A "Prudent" Banking Trio: BB&T, Goldman Sachs & Mellon

02/01/2018 5:00 am EST

Focus: FINANCIALS

Jason Clark

Contributing Editor, The Prudent Speculator

Value investor Jason Clark — contributing editor to The Prudent Speculator — reviews a trio of bank stocks that have just posted earnings, explaining why the stocks have earned a boost in their target prices.

Shares of financial services company BB&T Corp (BBT) rose by more than 3% last week on the heels of a positive Q4 financial results release. Core 4Q EPS came in at $0.84, versus consensus Street estimates of $0.79.

Overall, we thought management’s 2018 guidance was supportive of higher forward EPS estimates driven by expectations for further efficiency improvements and greater clarity on the expense outlook and a potential inflection point in loan growth.

Additionally, we like management’s stated focus on deploying excess capital, via organic growth initiatives and dividend increases. We like that BBT continues to experience a strong adoption rate of its customizable digital banking platform. We are also fans of the company’s relatively conservative loan underwriting and its efforts to diversify its revenue stream.

While shares are off to a terrific start (up more than 10%) in 2018, we see additional upside potential on the back of a solid economy, rising interest rates, cost controls and benefits from tax reform. BBT yields 2.4% and trades at 14 times 2018 consensus earnings estimates. Our Target Price has been lifted to $62.

Despite a big sell-off following the announcement of Q4 results, shares of Goldman Sachs (GS) bounced back and closed the week slightly higher than they started.

While the Wall Street titan continued to deal with brisk headwinds in its Fixed Income, Currency and Commodity trading business, GS turned in a bottom-line beat (excluding tax legislation) that was more than 15% higher than investors were expecting. Goldman said those adjusted EPS came in at $5.68, versus a $4.90 analyst projection.


Advertisement


The firm also said it ranked first in worldwide announced and completed mergers and acquisitions for 2017, with its investment banking division producing its second highest annual net revenue number ever ($7.37 billion). Also during 2017, Investment Management generated record net revenue of $6.22 billion, including record management and other fees.

Assets under supervision increased 8% from 2016 to a record $1.49 trillion, with net inflows in long-term assets under supervision of $42 billion. Goldman also advanced its online consumer lending and deposit platform, Marcus: by Goldman Sachs, originating over $2 billion of loans and growing online deposits by over $5 billion.

Looking to 2018, we view the revenue outlook as mostly favorable given rising GDP growth, a higher Investment Banking pipeline, internal growth initiatives, tax reform benefits and relatively easy trading comparable numbers.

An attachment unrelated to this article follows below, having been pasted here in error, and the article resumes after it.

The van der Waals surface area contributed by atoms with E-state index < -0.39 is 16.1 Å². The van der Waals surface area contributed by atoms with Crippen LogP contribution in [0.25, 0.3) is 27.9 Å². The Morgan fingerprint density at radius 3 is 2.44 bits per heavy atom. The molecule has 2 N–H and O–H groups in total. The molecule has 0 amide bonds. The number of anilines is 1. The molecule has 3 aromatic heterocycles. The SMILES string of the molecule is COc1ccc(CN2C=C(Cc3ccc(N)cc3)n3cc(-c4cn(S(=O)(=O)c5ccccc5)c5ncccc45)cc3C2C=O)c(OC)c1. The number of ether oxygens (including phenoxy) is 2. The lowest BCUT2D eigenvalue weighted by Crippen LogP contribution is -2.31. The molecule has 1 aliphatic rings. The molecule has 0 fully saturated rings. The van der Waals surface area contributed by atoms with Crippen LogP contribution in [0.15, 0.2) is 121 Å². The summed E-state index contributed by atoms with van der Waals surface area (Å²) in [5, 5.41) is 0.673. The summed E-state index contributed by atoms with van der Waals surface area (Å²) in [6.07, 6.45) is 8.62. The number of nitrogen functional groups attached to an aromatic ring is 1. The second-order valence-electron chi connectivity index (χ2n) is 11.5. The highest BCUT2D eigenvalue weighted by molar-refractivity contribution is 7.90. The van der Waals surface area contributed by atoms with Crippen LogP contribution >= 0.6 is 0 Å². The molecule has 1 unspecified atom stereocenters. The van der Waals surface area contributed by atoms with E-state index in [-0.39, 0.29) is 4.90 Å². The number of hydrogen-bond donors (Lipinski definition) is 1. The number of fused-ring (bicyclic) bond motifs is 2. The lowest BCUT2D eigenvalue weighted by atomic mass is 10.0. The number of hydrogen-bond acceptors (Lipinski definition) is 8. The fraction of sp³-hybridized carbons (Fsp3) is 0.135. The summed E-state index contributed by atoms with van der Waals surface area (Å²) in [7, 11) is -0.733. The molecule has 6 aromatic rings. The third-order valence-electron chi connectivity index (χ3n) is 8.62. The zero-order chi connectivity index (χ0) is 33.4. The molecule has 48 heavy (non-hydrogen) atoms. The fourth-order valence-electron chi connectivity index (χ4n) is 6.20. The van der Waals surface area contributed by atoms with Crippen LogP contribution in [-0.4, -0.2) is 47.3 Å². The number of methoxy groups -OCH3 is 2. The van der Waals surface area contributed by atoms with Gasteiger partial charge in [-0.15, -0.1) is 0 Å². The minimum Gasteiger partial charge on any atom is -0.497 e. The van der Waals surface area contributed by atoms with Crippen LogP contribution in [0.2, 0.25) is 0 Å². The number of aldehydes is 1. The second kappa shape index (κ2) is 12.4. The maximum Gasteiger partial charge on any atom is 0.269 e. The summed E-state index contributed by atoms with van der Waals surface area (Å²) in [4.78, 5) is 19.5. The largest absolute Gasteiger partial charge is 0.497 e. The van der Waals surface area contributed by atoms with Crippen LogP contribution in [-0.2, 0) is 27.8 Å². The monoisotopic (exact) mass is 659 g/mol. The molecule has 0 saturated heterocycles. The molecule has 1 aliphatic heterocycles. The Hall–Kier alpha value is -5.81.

While expenses were larger than expected in Q4, we believe Goldman is locked in on keeping them under control, as well as managing its capital. Management guided to a 2018 tax rate of approximately 24%.

We continue to be long-term fans of GS and are constructive on the name given the prospects for stronger revenue growth, operating leverage, potential de-regulatory policies and a potentially higher earnings multiple than the current forward P/E of less than 12. Our Target Price for GS has been boosted to $286.

It was a roller-coaster ride, but when all was said and done, shares of Bank of New York Mellon (BK) fell as the financial giant reported Q4 financial results. Adjusted earnings per share came in at $0.91, which was largely in line with consensus analyst estimates.

Assets under custody/administration reached a record $33.3 trillion, reflecting higher market values, net new business and the favorable impact of a weaker U.S. dollar. The company had $1.9 trillion directly under management at the end of Q4, which was also a record. During 2017, BK repurchased 55 million of its common shares for $2.7 billion and paid $901 million in dividends.

While we believe that the quarter was a little messy, short-sighted investors were evidently disappointed that BK would not be returning the tax savings to shareholders. No doubt, we understand that many are not in the stock for its long-term prospects, but we do not mind that management is putting the tax dollars into significant digital investments, employee rewards and other initiatives that should pay off down the road.

We continue to like that BK is fairly well capitalized and has a management team that is committed to cost containment and driving growth for the future. BK shares are currently trading at less than 14 times NTM adjusted earnings expectations. Our Target Price has been nudged up to $63.

Subscribe to The Prudent Speculator here…